Selling Mix Tapes in New York


“I think in the 90’s it made sense to sell CD’s but now Target even barely sells CD’s,” said rapper P-Rob, better known for being part of the duo Analog Rascals, describing how he feels about rappers selling mix tapes in New York City.


In Harlem and on 42nd Street, street corner mix tape sales are still going strong. The informal general consensus in New York City is that it is annoying, especially if you’re in a hurry when people selling mix tapes stop you. Many New Yorkers never respond to these artists because the seller often use con man tactics to get one to buy their mix tapes. Many tourists, on the other hand, don’t know any better and get suckered into buying a CD. Often, they end up with a blank disc or, worse, one with mediocre music.


Mix tapes are an integral part of Hip-Hop culture spanning back decades. According to James Bell in the Daily Californian it started in the 70’s when New Yorkers recorded popular DJs’ shows on cassette tapes. Then in the 80’s, due to Hip Hop’s hustle mentality, DJs began recording their own live shows and selling the tapes. In the 90’s mix tapes changed again. due to DJs like Ron G creating blend tapes.


Bell said in the 2000’s mix tapes began to resemble what they are today — rappers trying gain attention from labels, air beefs, and connect with fans on a personal level. Mix tapes became a medium for the rapper’s persona and brand, more than the DJ’s music. In the mid 2000’s artists began to use the Internet to distribute mix tapes. This made it easier to promote one’s music because you could do it in from the comfort of your own home. This caused a surge of mix tapes and made the tapes a viable way to gain attention and create a fan base.


Meeco Suave, who was born and raised in New York, offered insight on mix tapes in the modern age. “I don’t knock anybody’s hustle but with new technology it’s easier on the artist and consumer for the artist to sell music through the Internet. If you’re trying to work smarter not harder, the Internet is a better solution especially with sites like Sound Cloud, YouTube and Band Camp” he said. When asked how he feels about people trying to sell him mix tapes, he said that he is a struggling artist, trying to spread his own music, so he can’t really help anybody else.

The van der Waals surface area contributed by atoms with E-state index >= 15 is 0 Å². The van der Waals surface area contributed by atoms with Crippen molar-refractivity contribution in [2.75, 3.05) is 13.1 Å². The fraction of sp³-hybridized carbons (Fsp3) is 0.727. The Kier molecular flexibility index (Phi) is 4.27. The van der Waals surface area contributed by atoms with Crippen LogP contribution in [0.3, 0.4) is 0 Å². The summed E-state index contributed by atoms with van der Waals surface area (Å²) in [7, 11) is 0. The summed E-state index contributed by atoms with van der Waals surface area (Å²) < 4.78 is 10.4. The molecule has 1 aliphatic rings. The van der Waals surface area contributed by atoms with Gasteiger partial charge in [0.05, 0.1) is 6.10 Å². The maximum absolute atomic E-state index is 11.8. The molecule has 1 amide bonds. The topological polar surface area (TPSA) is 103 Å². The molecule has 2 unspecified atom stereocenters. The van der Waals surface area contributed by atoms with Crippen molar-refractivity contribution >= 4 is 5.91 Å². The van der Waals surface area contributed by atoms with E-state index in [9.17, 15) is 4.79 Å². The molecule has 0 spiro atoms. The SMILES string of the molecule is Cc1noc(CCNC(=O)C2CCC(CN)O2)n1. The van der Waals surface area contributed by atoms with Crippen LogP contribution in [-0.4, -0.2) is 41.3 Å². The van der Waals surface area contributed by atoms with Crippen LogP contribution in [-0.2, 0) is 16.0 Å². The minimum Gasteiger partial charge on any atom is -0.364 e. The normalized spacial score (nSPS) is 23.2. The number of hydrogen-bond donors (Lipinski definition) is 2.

Rapper Patrick Robinson said,  “It’s annoying and without a online presence it’s useless.  The best way to get big is networking and creating a fan base online.” Robinson went on to discuss “the romanticized idea of hustling by selling mix tapes in the back of your trunk and starting from nothing to making it big in the end,” a notion from the 90’s and 80’s. We spoke about the cost of making music and how many artists are just trying to make their production cost back.  “Pure music is the best way to make money,” he said. “I spent two years making my last album, Summer Sucks My Soul. I sold it for $8 each. I went to a nice club to celebrate finishing it and the cocktail I ordered cost $8. I’m selling my two years of work for the same cost of some alcohol that took a minute to make. But the money didn’t matter it, was about spreading my music not short term money.”


Rapper AJ Reynolds, is known as Optimus Rhymes to some. When asked about selling mix tapes in New York he said, “Some do it for creation; others do it for profit. A lot of people are trying to make a quick buck, but that’s the culture of hustling in New York City. It’s a culture of trying to make quick money rather than make money in the long run. If you’re really trying to spread your music Sound Cloud, Spotify and YouTube are better alternatives.”

When asked him how it is it to sell mix tapes, he said, “Early in college I made a really —–y mix tape. I got some speakers and played my best song so people got a sample of my music. I sold 250 copies for a dollar each. I no longer had to sell them, they were sold when they heard my music.” He added, “If you’re not willing to play some of your music before people buy your mix tape, it’s probably trash”


Many people in the modern day do not even have a CD player. The idea of selling mix tapes without an online presence and becoming big is nothing more than a fantasy perpetuated by teens and young adults with romanticized ideas about hustling and starting from the bottom.



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